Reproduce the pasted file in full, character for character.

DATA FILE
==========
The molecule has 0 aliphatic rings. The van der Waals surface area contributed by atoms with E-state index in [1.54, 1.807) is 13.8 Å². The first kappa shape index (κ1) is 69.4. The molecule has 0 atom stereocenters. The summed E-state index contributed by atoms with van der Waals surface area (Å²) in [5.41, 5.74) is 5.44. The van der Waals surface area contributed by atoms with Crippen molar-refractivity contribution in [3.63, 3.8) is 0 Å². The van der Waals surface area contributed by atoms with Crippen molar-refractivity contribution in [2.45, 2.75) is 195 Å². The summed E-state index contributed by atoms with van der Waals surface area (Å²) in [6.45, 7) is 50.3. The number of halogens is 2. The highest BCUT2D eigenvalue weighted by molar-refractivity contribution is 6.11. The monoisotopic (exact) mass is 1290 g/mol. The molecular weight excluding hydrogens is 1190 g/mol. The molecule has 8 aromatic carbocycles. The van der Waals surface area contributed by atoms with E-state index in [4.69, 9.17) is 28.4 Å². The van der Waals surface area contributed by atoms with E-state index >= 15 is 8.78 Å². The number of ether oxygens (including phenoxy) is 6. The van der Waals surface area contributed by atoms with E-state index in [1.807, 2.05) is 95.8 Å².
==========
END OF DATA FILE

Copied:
The molecule has 0 aliphatic rings. The van der Waals surface area contributed by atoms with E-state index in [1.54, 1.807) is 13.8 Å². The first kappa shape index (κ1) is 69.4. The molecule has 0 atom stereocenters. The summed E-state index contributed by atoms with van der Waals surface area (Å²) in [5.41, 5.74) is 5.44. The van der Waals surface area contributed by atoms with Crippen molar-refractivity contribution in [3.63, 3.8) is 0 Å². The van der Waals surface area contributed by atoms with Crippen molar-refractivity contribution in [2.45, 2.75) is 195 Å². The summed E-state index contributed by atoms with van der Waals surface area (Å²) in [6.45, 7) is 50.3. The number of halogens is 2. The highest BCUT2D eigenvalue weighted by molar-refractivity contribution is 6.11. The monoisotopic (exact) mass is 1290 g/mol. The molecular weight excluding hydrogens is 1190 g/mol. The molecule has 8 aromatic carbocycles. The van der Waals surface area contributed by atoms with E-state index in [4.69, 9.17) is 28.4 Å². The van der Waals surface area contributed by atoms with E-state index >= 15 is 8.78 Å². The number of ether oxygens (including phenoxy) is 6. The van der Waals surface area contributed by atoms with E-state index in [1.807, 2.05) is 95.8 Å².